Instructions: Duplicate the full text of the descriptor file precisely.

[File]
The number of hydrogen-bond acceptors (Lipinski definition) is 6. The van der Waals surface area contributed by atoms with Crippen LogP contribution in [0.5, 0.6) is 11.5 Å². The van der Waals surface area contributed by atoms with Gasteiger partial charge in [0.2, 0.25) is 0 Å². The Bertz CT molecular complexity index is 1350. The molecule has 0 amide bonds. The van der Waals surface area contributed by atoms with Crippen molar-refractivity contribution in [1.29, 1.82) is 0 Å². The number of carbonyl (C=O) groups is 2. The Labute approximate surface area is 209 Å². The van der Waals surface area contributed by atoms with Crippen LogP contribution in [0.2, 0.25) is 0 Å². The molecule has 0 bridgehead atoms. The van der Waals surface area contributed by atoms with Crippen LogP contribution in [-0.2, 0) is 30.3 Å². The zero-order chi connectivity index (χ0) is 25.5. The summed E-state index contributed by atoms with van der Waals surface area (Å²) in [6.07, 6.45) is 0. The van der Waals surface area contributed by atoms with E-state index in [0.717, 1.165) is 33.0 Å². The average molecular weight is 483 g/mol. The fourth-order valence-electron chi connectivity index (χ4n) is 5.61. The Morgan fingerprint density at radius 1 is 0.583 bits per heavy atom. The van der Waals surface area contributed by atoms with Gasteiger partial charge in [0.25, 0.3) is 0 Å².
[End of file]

The number of hydrogen-bond acceptors (Lipinski definition) is 6. The van der Waals surface area contributed by atoms with Crippen LogP contribution in [0.5, 0.6) is 11.5 Å². The van der Waals surface area contributed by atoms with Gasteiger partial charge in [0.2, 0.25) is 0 Å². The Bertz CT molecular complexity index is 1350. The molecule has 0 amide bonds. The van der Waals surface area contributed by atoms with Crippen molar-refractivity contribution in [1.29, 1.82) is 0 Å². The number of carbonyl (C=O) groups is 2. The Labute approximate surface area is 209 Å². The van der Waals surface area contributed by atoms with Crippen LogP contribution in [0.2, 0.25) is 0 Å². The molecule has 0 bridgehead atoms. The van der Waals surface area contributed by atoms with Crippen LogP contribution in [-0.2, 0) is 30.3 Å². The zero-order chi connectivity index (χ0) is 25.5. The summed E-state index contributed by atoms with van der Waals surface area (Å²) in [6.07, 6.45) is 0. The van der Waals surface area contributed by atoms with E-state index in [0.717, 1.165) is 33.0 Å². The average molecular weight is 483 g/mol. The fourth-order valence-electron chi connectivity index (χ4n) is 5.61. The Morgan fingerprint density at radius 1 is 0.583 bits per heavy atom. The van der Waals surface area contributed by atoms with Gasteiger partial charge in [0.25, 0.3) is 0 Å².